Lead Times of Scientific Development:
When we compare the current status of scientific development and technological fall-out from the same, we find that the lead time of scientific discovery and its applications is much shorter in the developed countries. This is because of thelr constant efforts of research and development for technology upgradation which, unfortunately, have been lacking in our country. It is to be admitted that evy in developed countries there is a wide variation in the lead times of different discoveries.
These lead times may be quite long in certain cases and quite short in others. For example, aluminium was first obtained in pure form in 1825 and lt was only in 1886 that the process of its large scale production was finali5ed. The lead time in this case was 60 years. On the other hand, the process of hydrogenation of oil in the manufacture of vanaspati originated in 1905, and by 1911 Procter and Gamble Company, U.S.A. had placed its hydrogenated cotton seed oil, which is similar to vanaspati, on the market. As you can see, the lead time in this case was very short: only 6 years.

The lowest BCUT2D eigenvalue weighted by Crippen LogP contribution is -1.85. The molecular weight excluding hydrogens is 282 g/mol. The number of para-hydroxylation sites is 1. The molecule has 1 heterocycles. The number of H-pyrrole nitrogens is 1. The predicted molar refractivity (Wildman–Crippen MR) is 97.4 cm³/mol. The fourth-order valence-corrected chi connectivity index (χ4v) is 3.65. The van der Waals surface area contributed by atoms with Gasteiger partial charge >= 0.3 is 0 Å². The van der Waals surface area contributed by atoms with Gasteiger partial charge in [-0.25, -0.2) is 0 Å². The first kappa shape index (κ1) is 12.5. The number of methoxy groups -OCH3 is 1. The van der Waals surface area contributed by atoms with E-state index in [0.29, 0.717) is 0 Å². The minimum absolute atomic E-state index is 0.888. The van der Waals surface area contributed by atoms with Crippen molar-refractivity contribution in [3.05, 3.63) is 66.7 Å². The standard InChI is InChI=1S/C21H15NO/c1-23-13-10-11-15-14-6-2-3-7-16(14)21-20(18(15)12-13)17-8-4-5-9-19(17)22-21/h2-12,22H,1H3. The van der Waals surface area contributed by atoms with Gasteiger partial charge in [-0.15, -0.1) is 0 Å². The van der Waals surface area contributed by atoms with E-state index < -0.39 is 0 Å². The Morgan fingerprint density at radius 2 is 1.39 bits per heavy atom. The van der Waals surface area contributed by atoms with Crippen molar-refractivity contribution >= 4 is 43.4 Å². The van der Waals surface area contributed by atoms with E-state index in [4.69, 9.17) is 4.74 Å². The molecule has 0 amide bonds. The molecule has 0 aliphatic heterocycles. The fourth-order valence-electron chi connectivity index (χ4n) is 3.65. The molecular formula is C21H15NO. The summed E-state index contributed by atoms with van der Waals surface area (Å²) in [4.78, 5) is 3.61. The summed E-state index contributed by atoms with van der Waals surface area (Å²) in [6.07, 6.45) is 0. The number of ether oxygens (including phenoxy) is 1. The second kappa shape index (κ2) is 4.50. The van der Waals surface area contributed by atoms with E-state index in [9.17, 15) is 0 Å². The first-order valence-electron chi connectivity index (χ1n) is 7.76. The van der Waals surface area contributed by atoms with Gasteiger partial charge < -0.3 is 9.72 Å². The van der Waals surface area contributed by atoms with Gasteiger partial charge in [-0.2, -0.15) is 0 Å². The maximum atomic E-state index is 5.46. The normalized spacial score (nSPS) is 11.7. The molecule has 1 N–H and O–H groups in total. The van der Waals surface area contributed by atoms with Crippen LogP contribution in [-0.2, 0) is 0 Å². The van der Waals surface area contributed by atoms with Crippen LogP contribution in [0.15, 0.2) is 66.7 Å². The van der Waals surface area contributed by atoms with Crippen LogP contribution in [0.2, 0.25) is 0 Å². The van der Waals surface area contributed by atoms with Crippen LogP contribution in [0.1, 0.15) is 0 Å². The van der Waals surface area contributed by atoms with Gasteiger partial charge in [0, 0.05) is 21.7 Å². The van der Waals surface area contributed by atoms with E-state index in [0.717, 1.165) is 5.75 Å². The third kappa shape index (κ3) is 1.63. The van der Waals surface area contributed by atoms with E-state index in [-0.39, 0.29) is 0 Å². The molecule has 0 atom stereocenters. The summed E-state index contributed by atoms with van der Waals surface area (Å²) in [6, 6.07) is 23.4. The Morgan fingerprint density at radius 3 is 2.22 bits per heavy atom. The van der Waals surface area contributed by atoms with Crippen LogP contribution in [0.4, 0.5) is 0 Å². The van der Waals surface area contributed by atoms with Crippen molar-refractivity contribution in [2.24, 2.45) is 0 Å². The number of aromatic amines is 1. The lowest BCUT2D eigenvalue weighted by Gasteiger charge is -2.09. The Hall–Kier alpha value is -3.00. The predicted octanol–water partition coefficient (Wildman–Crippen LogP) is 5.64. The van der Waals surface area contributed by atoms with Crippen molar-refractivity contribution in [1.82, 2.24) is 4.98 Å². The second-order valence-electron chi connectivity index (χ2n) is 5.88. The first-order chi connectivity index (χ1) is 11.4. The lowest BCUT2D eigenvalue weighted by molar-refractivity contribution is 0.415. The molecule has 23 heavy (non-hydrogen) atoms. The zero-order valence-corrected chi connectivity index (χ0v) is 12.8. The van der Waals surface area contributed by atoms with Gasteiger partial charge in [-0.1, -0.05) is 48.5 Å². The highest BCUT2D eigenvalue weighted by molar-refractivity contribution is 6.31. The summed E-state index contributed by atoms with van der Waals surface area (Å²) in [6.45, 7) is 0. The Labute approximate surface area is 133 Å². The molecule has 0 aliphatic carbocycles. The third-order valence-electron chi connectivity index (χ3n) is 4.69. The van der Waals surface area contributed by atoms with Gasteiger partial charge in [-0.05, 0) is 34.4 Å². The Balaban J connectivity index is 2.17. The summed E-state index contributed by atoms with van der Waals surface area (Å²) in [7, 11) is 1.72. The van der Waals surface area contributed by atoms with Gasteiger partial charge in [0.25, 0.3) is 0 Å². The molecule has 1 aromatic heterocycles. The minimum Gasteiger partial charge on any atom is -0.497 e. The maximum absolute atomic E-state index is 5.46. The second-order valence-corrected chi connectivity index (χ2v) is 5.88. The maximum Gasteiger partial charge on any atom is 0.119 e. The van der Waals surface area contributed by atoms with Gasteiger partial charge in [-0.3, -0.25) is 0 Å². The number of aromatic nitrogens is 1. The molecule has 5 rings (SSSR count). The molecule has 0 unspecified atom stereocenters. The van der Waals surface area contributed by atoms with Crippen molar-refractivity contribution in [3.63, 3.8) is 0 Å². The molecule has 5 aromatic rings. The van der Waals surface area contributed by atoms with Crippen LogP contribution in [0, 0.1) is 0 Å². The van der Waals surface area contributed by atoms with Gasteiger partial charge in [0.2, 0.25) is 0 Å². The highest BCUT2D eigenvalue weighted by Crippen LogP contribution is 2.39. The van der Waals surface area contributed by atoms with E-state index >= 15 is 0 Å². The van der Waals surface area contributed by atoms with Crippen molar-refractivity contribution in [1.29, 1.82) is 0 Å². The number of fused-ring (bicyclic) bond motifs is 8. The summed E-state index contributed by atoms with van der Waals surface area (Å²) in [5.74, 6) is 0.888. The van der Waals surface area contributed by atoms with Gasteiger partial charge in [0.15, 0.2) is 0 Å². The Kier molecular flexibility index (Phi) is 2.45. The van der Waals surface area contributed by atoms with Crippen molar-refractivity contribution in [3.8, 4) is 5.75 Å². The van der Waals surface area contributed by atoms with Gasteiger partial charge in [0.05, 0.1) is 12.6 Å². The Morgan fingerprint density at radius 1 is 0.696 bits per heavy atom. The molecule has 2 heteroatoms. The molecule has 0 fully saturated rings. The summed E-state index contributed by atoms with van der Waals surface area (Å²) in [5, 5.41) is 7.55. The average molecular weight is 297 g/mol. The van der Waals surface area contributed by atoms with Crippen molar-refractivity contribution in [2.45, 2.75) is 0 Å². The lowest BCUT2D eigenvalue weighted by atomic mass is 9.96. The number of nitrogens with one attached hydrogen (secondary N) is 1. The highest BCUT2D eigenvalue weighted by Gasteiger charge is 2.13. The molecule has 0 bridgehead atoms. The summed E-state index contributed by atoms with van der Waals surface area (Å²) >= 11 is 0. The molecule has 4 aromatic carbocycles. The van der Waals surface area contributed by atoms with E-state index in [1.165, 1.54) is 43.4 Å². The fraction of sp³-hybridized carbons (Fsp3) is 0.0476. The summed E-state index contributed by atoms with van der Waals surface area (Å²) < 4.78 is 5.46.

The lead times of scientific discovery and its applications in the field of computers have been among the shortest. One can, therefore, say that the application of any scientific . discovery relates to the needs, or compulsions of the situation. It is also a fact, that this depends, to a large extent, on the state of industrial development of the nation and the priority given by the nation to that particular area. From the This was possible as appropriate facilities were created, resources were made available, and scientific responsibility clearly given to an , organisation. On the other hand, in agricultural technology,